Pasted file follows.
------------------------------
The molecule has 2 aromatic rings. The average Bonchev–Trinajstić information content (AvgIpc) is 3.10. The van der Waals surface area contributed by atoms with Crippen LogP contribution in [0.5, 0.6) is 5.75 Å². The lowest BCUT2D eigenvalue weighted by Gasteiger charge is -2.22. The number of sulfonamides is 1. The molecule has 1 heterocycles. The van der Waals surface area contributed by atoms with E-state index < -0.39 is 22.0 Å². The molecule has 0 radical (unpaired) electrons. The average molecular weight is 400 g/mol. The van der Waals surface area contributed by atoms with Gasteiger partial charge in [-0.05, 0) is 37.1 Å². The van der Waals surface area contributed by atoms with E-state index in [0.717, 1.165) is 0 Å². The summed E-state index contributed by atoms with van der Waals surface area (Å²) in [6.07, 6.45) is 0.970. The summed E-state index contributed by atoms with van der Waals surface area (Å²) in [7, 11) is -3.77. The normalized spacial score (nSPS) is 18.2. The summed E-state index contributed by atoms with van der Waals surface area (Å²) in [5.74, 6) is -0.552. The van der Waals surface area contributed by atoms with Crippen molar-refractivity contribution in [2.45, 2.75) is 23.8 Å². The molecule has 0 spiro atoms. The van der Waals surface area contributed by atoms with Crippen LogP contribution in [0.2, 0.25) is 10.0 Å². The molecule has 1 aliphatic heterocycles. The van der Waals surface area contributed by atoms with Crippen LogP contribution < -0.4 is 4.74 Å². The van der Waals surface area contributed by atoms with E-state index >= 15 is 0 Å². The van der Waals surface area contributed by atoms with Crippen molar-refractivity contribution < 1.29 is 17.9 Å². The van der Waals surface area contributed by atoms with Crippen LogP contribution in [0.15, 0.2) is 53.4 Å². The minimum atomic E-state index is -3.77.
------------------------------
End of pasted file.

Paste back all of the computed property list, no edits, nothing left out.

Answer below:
The molecule has 2 aromatic rings. The average Bonchev–Trinajstić information content (AvgIpc) is 3.10. The van der Waals surface area contributed by atoms with Crippen LogP contribution in [0.5, 0.6) is 5.75 Å². The lowest BCUT2D eigenvalue weighted by Gasteiger charge is -2.22. The number of sulfonamides is 1. The molecule has 1 heterocycles. The van der Waals surface area contributed by atoms with E-state index < -0.39 is 22.0 Å². The molecule has 0 radical (unpaired) electrons. The average molecular weight is 400 g/mol. The van der Waals surface area contributed by atoms with Gasteiger partial charge in [-0.05, 0) is 37.1 Å². The van der Waals surface area contributed by atoms with E-state index in [0.717, 1.165) is 0 Å². The summed E-state index contributed by atoms with van der Waals surface area (Å²) in [6.07, 6.45) is 0.970. The summed E-state index contributed by atoms with van der Waals surface area (Å²) in [7, 11) is -3.77. The normalized spacial score (nSPS) is 18.2. The summed E-state index contributed by atoms with van der Waals surface area (Å²) in [5.74, 6) is -0.552. The van der Waals surface area contributed by atoms with Crippen molar-refractivity contribution in [2.45, 2.75) is 23.8 Å². The molecule has 0 spiro atoms. The van der Waals surface area contributed by atoms with Crippen LogP contribution in [0.2, 0.25) is 10.0 Å². The molecule has 1 aliphatic heterocycles. The van der Waals surface area contributed by atoms with Crippen LogP contribution < -0.4 is 4.74 Å². The van der Waals surface area contributed by atoms with E-state index >= 15 is 0 Å². The van der Waals surface area contributed by atoms with Crippen molar-refractivity contribution < 1.29 is 17.9 Å². The van der Waals surface area contributed by atoms with Crippen LogP contribution in [0.15, 0.2) is 53.4 Å². The minimum atomic E-state index is -3.77.